For many years, foreign companies whose activities have only an indirect connection with the United States have enjoyed some measure of protection from being sued for alleged antitrust violations in U.S. courts by the Foreign Trade Antitrust Improvements Act (FTAIA). A recent decision by the U.S. Court of Appeals for the Third Circuit, however, has created uncertainty in what had seemed to be settled jurisprudence, and potentially exposes foreign companies to the jurisdiction of U.S. antitrust courts in a wider range of circumstances.
In Animal Science Products, Inc. v. China Minmetals Corp. (3d Cir. Aug. 17, 2011), the Third Circuit overruled prior case law and held that the FTAIA does not impose a jurisdictional bar on antitrust claims involving trade or commerce with foreign nations, but rather merely sets forth required elements of an antitrust claim involving foreign trade. This technical distinction has real-world consequences, because it will likely make achieving early dismissal of some U.S. antitrust claims against foreign companies more difficult – slightly so or very much so, depending on the circumstances. The decision also sets forth factors, highlighted below, that inform the analysis of whether foreign firms' conduct is directed at U.S. import trade and thus within an FTAIA exemption and subject to U.S. antitrust law.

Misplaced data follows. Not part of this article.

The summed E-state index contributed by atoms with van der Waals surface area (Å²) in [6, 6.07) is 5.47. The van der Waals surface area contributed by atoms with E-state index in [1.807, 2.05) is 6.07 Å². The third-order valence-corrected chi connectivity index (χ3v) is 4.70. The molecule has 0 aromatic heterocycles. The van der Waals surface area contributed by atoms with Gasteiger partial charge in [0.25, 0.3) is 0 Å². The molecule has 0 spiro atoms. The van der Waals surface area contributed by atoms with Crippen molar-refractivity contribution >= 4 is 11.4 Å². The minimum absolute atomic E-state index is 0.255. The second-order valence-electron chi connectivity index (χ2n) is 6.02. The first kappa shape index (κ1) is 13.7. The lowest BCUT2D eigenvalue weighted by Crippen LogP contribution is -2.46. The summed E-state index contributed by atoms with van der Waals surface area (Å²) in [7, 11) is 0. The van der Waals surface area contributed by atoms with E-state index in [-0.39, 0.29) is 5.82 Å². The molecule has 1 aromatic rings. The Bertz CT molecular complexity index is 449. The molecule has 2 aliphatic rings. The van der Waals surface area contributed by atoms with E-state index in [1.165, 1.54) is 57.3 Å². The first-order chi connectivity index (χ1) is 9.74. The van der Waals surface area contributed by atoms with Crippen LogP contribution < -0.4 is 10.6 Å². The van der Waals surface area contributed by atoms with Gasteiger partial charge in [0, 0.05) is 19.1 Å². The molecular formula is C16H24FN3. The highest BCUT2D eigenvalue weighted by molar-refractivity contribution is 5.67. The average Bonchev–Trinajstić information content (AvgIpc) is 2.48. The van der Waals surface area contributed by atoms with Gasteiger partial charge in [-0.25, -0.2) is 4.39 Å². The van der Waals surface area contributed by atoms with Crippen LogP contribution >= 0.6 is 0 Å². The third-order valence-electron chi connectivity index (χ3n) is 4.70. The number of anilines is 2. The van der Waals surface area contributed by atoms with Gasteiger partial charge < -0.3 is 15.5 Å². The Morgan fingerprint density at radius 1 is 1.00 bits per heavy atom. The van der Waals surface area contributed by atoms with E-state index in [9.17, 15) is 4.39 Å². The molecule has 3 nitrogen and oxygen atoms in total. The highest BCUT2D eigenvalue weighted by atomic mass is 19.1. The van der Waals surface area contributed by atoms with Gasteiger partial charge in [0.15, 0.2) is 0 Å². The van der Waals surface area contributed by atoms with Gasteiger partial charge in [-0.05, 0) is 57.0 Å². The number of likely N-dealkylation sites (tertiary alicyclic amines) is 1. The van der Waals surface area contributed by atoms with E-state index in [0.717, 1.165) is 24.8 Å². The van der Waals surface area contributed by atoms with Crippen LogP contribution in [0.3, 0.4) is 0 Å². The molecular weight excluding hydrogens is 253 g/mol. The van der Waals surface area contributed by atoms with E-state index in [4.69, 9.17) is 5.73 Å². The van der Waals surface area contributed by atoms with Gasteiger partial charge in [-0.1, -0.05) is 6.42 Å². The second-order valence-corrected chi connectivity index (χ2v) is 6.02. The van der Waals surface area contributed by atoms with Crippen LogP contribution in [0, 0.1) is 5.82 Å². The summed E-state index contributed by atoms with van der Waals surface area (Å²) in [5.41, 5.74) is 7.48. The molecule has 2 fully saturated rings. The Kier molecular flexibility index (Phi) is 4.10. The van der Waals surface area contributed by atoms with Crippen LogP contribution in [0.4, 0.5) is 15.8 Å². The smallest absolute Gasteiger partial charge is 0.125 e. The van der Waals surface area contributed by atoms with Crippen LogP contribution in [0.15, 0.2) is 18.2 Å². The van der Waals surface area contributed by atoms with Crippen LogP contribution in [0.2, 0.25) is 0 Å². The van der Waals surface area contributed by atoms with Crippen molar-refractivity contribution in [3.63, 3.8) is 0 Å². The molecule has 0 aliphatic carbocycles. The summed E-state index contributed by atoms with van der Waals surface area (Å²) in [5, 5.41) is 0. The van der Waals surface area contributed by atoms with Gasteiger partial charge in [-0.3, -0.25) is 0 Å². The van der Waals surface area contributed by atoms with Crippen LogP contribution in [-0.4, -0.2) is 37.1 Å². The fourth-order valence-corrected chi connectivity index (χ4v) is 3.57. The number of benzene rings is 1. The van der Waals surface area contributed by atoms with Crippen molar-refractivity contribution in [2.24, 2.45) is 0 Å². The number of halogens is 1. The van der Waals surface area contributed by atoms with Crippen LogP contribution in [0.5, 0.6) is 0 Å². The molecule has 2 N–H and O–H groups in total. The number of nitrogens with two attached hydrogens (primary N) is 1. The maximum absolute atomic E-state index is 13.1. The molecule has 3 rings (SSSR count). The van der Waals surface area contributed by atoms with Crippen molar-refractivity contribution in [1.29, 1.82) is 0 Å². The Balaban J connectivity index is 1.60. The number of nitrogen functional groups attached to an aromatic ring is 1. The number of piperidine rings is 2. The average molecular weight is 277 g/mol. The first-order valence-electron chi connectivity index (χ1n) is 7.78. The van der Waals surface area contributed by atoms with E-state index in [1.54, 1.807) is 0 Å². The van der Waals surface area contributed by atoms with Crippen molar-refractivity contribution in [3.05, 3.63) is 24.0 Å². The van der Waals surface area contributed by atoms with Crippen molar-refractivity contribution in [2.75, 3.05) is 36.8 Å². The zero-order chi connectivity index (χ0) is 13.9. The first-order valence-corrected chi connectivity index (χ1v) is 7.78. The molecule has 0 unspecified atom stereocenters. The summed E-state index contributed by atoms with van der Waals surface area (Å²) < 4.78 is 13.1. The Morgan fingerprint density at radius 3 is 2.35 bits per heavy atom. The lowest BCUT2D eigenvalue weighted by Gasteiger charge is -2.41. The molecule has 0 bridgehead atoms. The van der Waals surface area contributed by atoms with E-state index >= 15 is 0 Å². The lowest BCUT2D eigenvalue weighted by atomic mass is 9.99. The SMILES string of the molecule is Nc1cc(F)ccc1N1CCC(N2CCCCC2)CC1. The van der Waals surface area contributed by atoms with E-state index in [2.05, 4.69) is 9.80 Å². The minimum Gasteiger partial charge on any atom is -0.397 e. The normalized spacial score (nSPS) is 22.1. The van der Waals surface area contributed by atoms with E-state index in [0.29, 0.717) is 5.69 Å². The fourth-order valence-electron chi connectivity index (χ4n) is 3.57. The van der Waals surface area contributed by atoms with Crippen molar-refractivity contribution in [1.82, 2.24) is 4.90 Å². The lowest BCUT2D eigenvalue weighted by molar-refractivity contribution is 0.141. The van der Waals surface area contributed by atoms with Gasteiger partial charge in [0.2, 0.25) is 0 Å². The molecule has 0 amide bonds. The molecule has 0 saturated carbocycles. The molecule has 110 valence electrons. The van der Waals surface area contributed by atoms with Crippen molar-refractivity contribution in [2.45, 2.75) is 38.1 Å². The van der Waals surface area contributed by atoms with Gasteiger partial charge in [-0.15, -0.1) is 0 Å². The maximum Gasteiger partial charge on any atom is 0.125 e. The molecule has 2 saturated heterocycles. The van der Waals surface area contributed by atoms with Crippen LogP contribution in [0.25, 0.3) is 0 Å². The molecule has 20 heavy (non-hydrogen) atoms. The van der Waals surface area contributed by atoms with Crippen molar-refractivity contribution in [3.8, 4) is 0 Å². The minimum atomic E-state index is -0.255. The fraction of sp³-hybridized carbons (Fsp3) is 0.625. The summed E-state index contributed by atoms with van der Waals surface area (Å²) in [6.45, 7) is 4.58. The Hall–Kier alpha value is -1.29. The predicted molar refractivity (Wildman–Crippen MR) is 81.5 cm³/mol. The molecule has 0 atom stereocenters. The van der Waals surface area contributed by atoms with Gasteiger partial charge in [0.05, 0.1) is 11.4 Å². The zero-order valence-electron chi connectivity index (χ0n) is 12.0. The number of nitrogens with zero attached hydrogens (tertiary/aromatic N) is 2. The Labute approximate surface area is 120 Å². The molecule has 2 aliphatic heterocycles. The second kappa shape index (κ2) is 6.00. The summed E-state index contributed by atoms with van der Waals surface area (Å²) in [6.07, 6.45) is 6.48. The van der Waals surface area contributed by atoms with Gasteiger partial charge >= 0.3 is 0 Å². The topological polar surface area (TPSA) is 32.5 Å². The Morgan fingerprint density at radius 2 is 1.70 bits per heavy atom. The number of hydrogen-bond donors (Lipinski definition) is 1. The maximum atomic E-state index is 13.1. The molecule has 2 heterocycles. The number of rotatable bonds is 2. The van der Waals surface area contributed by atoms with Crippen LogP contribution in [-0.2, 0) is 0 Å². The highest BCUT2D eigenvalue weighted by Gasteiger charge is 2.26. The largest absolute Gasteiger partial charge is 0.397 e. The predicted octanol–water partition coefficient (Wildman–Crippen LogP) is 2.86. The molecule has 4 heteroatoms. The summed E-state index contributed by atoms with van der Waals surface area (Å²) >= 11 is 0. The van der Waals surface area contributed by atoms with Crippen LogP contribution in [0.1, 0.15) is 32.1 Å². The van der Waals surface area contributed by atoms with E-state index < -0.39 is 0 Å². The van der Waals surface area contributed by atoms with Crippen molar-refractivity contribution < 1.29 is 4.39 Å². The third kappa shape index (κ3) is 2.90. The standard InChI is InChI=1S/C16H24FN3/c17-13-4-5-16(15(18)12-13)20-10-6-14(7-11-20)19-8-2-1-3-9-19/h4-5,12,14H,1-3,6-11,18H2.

The FTAIA exempts certain foreign conduct from the reach of the Sherman Act, the main U.S. antitrust law addressing cartel and monopolistic behavior. At the same time, it provides that the Sherman Act will apply if the defendants are involved in "import trade or commerce" or if the defendants' conduct has a "direct, substantial, and reasonably foreseeable effect" on domestic commerce, import commerce, or certain export commerce, and the conduct "gives rise" to a Sherman Act claim. Courts have historically treated the FTAIA as creating a jurisdictional bar to antitrust claims involving trade or commerce with foreign countries, and have entertained and granted motions to dismiss complaints for lack of jurisdiction under the FTAIA.
The plaintiffs in Animal Science Products are U.S. entities that purchased a substance known as "magnesite" from Chinese producers. They brought a putative class action alleging that the Chinese producers engaged in a price-fixing conspiracy that had an impact on United States commerce and therefore violated Section 1 of the Sherman Act. Although neither party initially raised the FTAIA in briefing the motion to dismiss, the district court considered the issue on its own, and dismissed both plaintiffs' first complaint and amended complaint on the ground that it lacked subject matter jurisdiction to adjudicate the dispute under the FTAIA.